Title: Shark Night 3D
Directed By: David R. Ellis
Starring: Sara Paxton, Dustin Milligan, Chris Carmack, Katharine McPhee, Chris Zylka, Alyssa Diaz, Joel David Moore, Sinqua Wells, Donal Logue, Joshua Leonard
While most movies require endearing characters to get you from beginning to end and make you feel invested in what’s happening on the screen, that’s not necessary here. Fun, good scares and some carnage are all that’s needed in this recipe and nothing more. However, writers Will Hayes and Jesse Studenberg attempt to take their story one step further by giving it some heart. Heart in a movie called Shark Night 3D? Emotion in the midst of a hyper sexy bloodbath is just plain old silly and that’s exactly how it comes across.
Sara (Sara Paxton) comes from an unusual town where houses are planted on islands in the middle of a lake with zero phone access. In honor of sports star Malik’s (Sinqua Walls) B+ on a test, their group of friends pack up a car with a mere handbag of luggage each, one cooler of beer and sole bottle of vodka and head off to the remote location for a weekend of booze, swimming and jet skiing.
Minus a run-in with Sara’s ex, Dennis (Chris Carmack), and his creepy cliché hick sidekick, Red (Joshua Leonard), the kiddies make it out to what should be a weekend in paradise. It’s all fun and games until Malik opts to show off his wakeboarding skills in a high-speed display. It isn’t his showmanship that gets the better of him, or even a rogue wave, rather a shark that nips the back of his board and pulls him down. With no connection to the outside world, the group has no choice but to try and make it back to the mainland, however, the lake’s vicious new residents are not going to make that easy.
Even as a non-fan of Piranha 3D, I commend Alexandre Aja for committing to a tone and going all the way with it. No, Shark Night 3D isn’t trying to be the next Piranha, but it is trying to emulate a touch of that film’s glory while genuinely trying to scare the audience and show off a little drama. The problem is, all of those elements clash and we end up with a movie that feels like three. But still, that’s not to say that those sections don’t work to a point individually.
The film kicks off Piranha 3D-style, with director David R. Ellis doing everything in his power to provide views of ladies’ behinds. We also get a fair dose of the typically idealistic college kid prattle where they jest about crushes, scholarships and the wild weekend they’re about to have. We’ve seen it all before, but it works well enough to get us to the lake house.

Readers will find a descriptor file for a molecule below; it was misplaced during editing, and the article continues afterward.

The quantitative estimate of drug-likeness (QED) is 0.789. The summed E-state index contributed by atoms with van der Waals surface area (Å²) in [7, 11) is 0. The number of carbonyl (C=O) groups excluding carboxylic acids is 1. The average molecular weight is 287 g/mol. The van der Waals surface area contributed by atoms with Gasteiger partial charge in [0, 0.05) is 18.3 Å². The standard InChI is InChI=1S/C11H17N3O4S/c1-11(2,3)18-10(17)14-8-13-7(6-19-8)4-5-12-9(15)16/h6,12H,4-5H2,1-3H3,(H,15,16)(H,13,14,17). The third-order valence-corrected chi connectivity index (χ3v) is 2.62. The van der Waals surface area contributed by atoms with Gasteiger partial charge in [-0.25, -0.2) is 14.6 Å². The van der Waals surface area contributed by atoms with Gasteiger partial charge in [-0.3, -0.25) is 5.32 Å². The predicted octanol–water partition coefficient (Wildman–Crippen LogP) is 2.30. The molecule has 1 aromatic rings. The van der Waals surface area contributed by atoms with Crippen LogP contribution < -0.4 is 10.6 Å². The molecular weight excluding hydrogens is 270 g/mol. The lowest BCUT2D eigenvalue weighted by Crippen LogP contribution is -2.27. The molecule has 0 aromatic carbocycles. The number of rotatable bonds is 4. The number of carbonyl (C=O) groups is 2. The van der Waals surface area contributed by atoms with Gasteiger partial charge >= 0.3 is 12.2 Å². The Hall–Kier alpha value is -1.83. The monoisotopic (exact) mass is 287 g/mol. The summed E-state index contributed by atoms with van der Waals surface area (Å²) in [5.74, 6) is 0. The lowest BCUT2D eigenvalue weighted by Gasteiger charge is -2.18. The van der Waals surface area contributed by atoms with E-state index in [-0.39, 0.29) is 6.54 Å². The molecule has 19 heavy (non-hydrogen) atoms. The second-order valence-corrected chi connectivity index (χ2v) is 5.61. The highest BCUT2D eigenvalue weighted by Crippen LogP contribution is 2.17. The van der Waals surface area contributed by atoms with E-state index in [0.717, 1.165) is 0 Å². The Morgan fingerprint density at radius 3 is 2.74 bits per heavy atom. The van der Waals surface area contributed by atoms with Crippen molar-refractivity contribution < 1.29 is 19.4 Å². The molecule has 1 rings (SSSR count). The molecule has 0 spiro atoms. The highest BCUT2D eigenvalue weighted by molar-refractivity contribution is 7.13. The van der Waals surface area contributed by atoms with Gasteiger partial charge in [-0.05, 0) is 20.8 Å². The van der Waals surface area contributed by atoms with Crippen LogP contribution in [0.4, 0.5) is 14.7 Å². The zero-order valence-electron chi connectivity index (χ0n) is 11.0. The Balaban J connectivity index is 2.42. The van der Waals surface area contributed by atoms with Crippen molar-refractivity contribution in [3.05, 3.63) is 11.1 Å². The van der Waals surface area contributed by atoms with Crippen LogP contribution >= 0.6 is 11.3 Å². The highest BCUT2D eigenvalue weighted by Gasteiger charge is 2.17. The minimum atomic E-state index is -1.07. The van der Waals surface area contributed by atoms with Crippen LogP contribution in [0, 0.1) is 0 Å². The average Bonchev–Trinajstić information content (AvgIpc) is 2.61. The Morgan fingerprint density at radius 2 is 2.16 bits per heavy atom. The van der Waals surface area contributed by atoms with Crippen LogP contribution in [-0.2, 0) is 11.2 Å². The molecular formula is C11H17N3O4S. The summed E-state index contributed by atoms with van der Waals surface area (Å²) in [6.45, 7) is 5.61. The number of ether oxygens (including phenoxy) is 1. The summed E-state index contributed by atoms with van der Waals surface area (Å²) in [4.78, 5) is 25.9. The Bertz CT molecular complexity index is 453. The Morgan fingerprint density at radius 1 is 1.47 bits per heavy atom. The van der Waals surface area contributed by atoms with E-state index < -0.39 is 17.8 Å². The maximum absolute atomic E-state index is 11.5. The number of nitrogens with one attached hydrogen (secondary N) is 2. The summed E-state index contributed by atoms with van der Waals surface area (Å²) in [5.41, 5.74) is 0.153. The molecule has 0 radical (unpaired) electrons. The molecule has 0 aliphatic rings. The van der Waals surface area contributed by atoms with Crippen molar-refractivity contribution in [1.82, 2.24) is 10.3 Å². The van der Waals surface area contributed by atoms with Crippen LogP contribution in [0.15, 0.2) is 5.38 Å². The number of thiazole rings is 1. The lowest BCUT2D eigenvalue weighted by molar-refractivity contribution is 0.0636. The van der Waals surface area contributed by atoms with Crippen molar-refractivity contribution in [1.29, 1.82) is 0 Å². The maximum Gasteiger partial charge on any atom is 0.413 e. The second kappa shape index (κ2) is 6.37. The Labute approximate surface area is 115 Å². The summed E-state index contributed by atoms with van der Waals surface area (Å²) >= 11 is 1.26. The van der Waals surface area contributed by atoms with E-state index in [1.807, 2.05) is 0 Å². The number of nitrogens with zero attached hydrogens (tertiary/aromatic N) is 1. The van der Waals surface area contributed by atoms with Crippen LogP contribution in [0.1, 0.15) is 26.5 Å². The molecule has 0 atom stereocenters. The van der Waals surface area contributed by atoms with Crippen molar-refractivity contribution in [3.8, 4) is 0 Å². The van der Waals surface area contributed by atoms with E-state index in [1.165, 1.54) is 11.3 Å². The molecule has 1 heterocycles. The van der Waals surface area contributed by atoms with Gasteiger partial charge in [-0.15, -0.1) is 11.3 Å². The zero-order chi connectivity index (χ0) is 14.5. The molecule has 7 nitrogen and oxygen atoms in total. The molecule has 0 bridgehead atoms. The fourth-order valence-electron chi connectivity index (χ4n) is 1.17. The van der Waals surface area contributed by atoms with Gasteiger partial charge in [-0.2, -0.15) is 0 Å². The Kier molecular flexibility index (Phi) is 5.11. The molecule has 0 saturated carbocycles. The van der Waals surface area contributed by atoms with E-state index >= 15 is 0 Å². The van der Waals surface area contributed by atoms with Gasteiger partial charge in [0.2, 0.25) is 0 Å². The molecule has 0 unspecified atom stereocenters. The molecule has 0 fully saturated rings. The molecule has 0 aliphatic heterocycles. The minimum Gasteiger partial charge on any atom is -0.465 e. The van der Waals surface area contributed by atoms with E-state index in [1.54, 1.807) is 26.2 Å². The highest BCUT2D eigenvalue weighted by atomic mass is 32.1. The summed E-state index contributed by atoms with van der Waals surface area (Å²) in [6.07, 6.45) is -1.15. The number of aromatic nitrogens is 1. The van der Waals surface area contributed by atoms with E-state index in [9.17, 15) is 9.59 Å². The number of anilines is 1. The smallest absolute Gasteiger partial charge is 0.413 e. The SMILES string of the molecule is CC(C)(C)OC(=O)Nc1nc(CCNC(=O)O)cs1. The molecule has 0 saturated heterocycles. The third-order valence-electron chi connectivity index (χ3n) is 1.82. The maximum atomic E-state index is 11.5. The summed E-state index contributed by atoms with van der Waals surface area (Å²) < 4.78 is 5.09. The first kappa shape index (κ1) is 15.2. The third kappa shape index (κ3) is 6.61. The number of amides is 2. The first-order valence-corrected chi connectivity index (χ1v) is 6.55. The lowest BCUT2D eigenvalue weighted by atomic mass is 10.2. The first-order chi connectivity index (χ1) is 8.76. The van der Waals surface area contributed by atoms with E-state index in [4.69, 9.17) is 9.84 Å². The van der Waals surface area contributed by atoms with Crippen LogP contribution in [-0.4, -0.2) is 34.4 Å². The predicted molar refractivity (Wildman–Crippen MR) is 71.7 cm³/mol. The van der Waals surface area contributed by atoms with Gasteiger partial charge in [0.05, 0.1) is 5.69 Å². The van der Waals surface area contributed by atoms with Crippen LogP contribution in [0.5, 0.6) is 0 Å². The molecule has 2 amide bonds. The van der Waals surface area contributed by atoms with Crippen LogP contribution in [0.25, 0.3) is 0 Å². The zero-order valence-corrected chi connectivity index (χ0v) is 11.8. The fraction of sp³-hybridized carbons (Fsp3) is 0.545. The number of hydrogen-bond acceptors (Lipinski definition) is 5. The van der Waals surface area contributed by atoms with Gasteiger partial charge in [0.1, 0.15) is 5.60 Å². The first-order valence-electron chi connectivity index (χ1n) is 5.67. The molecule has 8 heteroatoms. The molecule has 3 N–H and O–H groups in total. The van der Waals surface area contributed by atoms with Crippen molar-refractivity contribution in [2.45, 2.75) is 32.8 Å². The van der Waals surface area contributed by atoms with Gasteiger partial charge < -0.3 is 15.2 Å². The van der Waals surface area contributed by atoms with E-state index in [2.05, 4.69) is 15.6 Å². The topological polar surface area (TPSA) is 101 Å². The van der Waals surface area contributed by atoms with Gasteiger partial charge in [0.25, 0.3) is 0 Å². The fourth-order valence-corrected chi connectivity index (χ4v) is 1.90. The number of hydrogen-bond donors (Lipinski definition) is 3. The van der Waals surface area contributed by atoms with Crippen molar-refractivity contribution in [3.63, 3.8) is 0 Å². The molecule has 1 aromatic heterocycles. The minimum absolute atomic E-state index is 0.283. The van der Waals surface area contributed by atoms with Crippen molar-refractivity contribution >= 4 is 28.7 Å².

Here’s where we get caught in between Piranha and true horror. When the first shark makes its presence known in a gruesome way, rather than express terror, the characters are almost too genuinely distraught taking away most of the fun of the situation, as sick as that sounds. Perhaps that could have worked if the attacks were actually scary, but they’re not, so the groups’ emotion becomes melodramatic.
However, that melodrama isn’t the cast’s fault, rather it comes from their desperate attempt to make something out of nothing. Just about every character is, well, lame. We’ve seen them all before – the sports star, the nerd trying to get the girl, the sex maniac, the loyal girlfriend, the comedic relief. No, nobody really succeeds at breaking through their stereotype and creating a character that’s relatable, but boy do they try, especially Walls. What his character goes through physically is quite absurd, but his devotion to his girlfriend, Maya (Alyssa Diaz), is the most authentic element of Shark Night. Katharine McPhee and Joel David Moore deserve some credit too as one of their big moments in the film is fantastically tense and the closest thing this feature comes to sheer terror.
The killers are the leads. (No, not really.) The way the script is written, we don’t really have a main player. It seems as though, perhaps for marketing purposes, it’s Paxton, but the film continuously pushes Dustin Milligan’s Nick to the forefront. Without a central protagonist to latch onto, we have nobody to carry us through the/ film and Shark Night turns into a collage of sketches for each character. Then again, it might have been worse if the writers committed to Sara or Nick because they’re both painfully bland. Paxton attempts to sell her character’s troubling back story, but the situation is the slightest bit on the silly side and not nearly enough to warrant the position she finds herself in today. As for Nick, he’s cute and sweet, but he never earns our sympathy making it hard to care whether or not he ever wins Sara’s heart – or survives.
Another element that makes it difficult to connect to these characters is the 3D. Between this and The Final Destination, it’s quite clear that Ellis just doesn’t know what else to do with it, but use the technology to throw random items in the audience’s faces. Rather than make you feel like you’re in the middle of the action, Ellis’ use of the extra dimension continuously reminds you that you’re watching a movie, never letting you get engrossed in the action.
Shark Night 3D isn’t a total failure, but it really doesn’t succeed at much either. There are maybe two moments that are the slightest bit scary, the use of 3D is atrocious and it’s tough to build a connection with any of the characters. At just 91 minutes it’s a harmless watch, but most certainly nothing you’d want to sit through twice – or even once for most.